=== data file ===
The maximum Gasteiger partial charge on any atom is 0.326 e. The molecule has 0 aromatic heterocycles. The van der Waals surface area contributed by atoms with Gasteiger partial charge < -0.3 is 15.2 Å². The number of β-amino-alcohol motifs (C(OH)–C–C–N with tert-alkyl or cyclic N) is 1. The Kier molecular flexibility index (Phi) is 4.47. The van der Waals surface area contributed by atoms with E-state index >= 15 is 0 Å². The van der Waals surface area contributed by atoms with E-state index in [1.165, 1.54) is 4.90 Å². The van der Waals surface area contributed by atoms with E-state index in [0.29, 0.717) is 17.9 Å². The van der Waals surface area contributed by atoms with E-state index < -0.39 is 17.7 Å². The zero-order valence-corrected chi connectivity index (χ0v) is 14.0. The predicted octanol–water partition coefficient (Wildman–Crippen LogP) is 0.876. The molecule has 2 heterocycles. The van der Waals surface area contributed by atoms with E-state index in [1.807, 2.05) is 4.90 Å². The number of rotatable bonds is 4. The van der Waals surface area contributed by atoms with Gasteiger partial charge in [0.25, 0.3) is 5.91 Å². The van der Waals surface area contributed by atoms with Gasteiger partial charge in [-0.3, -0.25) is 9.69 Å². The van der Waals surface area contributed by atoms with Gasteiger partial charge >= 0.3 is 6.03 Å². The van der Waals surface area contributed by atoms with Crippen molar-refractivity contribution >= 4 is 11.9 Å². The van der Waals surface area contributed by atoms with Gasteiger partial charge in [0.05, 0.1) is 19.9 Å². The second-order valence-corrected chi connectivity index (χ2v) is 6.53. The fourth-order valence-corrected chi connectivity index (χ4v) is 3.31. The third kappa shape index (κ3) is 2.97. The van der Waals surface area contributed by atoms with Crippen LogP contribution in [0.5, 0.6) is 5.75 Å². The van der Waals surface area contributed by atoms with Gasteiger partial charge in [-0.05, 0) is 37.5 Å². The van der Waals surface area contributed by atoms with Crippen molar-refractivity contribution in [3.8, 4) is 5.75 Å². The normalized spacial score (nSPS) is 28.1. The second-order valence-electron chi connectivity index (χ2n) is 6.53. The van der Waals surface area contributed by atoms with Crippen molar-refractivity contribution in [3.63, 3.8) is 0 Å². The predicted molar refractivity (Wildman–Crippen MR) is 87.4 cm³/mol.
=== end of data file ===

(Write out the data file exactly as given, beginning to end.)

The maximum Gasteiger partial charge on any atom is 0.326 e. The molecule has 0 aromatic heterocycles. The van der Waals surface area contributed by atoms with Gasteiger partial charge < -0.3 is 15.2 Å². The number of β-amino-alcohol motifs (C(OH)–C–C–N with tert-alkyl or cyclic N) is 1. The Kier molecular flexibility index (Phi) is 4.47. The van der Waals surface area contributed by atoms with E-state index >= 15 is 0 Å². The van der Waals surface area contributed by atoms with E-state index in [1.165, 1.54) is 4.90 Å². The van der Waals surface area contributed by atoms with E-state index in [0.29, 0.717) is 17.9 Å². The van der Waals surface area contributed by atoms with E-state index < -0.39 is 17.7 Å². The zero-order valence-corrected chi connectivity index (χ0v) is 14.0. The predicted octanol–water partition coefficient (Wildman–Crippen LogP) is 0.876. The molecule has 2 heterocycles. The van der Waals surface area contributed by atoms with E-state index in [1.807, 2.05) is 4.90 Å². The number of rotatable bonds is 4. The van der Waals surface area contributed by atoms with Gasteiger partial charge in [0.25, 0.3) is 5.91 Å². The van der Waals surface area contributed by atoms with Gasteiger partial charge in [-0.3, -0.25) is 9.69 Å². The van der Waals surface area contributed by atoms with Gasteiger partial charge >= 0.3 is 6.03 Å². The van der Waals surface area contributed by atoms with Crippen molar-refractivity contribution >= 4 is 11.9 Å². The van der Waals surface area contributed by atoms with Gasteiger partial charge in [0.05, 0.1) is 19.9 Å². The second-order valence-corrected chi connectivity index (χ2v) is 6.53. The fourth-order valence-corrected chi connectivity index (χ4v) is 3.31. The third kappa shape index (κ3) is 2.97. The van der Waals surface area contributed by atoms with Crippen LogP contribution in [0.5, 0.6) is 5.75 Å². The van der Waals surface area contributed by atoms with Gasteiger partial charge in [-0.05, 0) is 37.5 Å². The van der Waals surface area contributed by atoms with Crippen molar-refractivity contribution in [3.8, 4) is 5.75 Å². The normalized spacial score (nSPS) is 28.1. The second-order valence-electron chi connectivity index (χ2n) is 6.53. The van der Waals surface area contributed by atoms with Crippen molar-refractivity contribution in [3.63, 3.8) is 0 Å². The predicted molar refractivity (Wildman–Crippen MR) is 87.4 cm³/mol.